Format

Send to

Choose Destination
See comment in PubMed Commons below
Curr Opin Immunol. 2014 Oct;30:17-23. doi: 10.1016/j.coi.2014.05.004. Epub 2014 Jun 2.

Discovery of single-gene inborn errors of immunity by next generation sequencing.

Author information

1
St. Giles Laboratory of Human Genetics of Infectious Diseases, Rockefeller Branch, The Rockefeller University, New York, NY, USA. Electronic address: mconley@rockefeller.edu.
2
St. Giles Laboratory of Human Genetics of Infectious Diseases, Rockefeller Branch, The Rockefeller University, New York, NY, USA; Howard Hughes Medical Institute, USA; Laboratory of Human Genetics of Infectious Diseases, Necker Branch, Paris Descartes University and INSERM, Imagine Institute, Necker Hospital for Sick Children, Paris, France; Pediatric Hematology-Immunology Unit, Necker Hospital for Sick Children, Paris, France.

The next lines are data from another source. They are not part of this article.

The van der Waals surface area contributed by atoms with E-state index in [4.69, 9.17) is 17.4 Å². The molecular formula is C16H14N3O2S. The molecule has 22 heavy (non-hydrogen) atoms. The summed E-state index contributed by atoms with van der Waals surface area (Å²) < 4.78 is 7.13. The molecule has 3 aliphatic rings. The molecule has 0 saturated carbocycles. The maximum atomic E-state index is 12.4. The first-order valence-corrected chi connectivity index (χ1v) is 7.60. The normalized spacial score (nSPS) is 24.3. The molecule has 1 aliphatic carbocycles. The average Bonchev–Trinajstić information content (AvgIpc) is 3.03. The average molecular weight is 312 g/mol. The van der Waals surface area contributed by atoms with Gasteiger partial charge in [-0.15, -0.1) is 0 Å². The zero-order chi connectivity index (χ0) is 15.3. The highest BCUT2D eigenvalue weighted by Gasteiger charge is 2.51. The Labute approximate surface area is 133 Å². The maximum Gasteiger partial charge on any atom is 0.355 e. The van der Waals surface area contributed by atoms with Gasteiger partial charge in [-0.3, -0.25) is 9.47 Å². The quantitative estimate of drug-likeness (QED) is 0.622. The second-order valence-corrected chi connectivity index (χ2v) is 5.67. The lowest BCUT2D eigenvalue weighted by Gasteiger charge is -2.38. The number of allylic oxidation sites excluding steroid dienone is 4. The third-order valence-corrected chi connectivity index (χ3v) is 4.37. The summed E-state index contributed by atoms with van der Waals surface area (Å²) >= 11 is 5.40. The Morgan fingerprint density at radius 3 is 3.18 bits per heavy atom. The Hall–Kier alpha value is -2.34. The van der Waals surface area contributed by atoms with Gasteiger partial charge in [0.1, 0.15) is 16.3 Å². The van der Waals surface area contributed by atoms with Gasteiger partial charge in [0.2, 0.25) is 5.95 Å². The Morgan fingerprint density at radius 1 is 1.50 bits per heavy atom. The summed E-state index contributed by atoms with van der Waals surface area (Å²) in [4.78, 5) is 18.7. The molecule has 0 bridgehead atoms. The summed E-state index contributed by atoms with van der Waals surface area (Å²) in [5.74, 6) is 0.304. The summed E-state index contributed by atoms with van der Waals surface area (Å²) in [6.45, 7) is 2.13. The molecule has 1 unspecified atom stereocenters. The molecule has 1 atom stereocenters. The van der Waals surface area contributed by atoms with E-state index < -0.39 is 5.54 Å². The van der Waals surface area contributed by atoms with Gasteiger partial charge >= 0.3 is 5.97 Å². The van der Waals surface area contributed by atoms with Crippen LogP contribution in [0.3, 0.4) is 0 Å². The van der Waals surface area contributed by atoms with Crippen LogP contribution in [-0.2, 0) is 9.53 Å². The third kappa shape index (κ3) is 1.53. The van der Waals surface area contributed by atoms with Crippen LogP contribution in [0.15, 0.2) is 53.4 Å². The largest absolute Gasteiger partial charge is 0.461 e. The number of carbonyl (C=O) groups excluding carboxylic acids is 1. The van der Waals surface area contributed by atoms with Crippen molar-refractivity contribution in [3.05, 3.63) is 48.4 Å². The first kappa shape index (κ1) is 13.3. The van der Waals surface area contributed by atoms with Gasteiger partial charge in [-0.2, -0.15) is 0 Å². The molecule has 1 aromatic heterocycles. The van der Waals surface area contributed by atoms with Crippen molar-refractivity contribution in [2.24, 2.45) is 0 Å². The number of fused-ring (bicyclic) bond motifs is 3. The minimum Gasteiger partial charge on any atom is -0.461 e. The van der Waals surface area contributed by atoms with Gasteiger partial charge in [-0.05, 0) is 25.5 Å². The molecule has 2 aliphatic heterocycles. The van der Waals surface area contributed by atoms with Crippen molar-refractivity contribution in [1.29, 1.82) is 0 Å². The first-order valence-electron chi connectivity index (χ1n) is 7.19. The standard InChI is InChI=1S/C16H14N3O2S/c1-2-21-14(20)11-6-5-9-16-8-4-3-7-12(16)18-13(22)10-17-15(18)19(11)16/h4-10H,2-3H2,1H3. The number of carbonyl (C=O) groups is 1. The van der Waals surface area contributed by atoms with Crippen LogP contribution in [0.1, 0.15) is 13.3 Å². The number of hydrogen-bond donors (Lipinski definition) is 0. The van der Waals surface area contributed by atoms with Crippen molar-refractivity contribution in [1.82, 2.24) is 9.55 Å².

Abstract

Many patients with clinical and laboratory evidence of primary immunodeficiency do not have a gene specific diagnosis. The use of next generation sequencing, particularly whole exome sequencing, has given us an extraordinarily powerful tool to identify the disease-causing genes in some of these patients. At least 34 new gene defects have been identified in the last 4 years. These findings document the striking heterogeneity of the phenotype in patients with mutations in the same gene. In some cases this can be attributed to loss-of-function mutations in some patients, but gain-of-function mutations in others. In addition, the surprisingly high frequency of autosomal dominant immunodeficiencies with variable penetrance, and de novo mutations in disorders with a severe phenotype has been unmasked.

PMID:
24886697
PMCID:
PMC4198453
DOI:
10.1016/j.coi.2014.05.004
[Indexed for MEDLINE]
Free PMC Article
PubMed Commons home

PubMed Commons

0 comments
How to join PubMed Commons

    Supplemental Content

    Full text links

    Icon for Elsevier Science Icon for PubMed Central
    Loading ...
    Support Center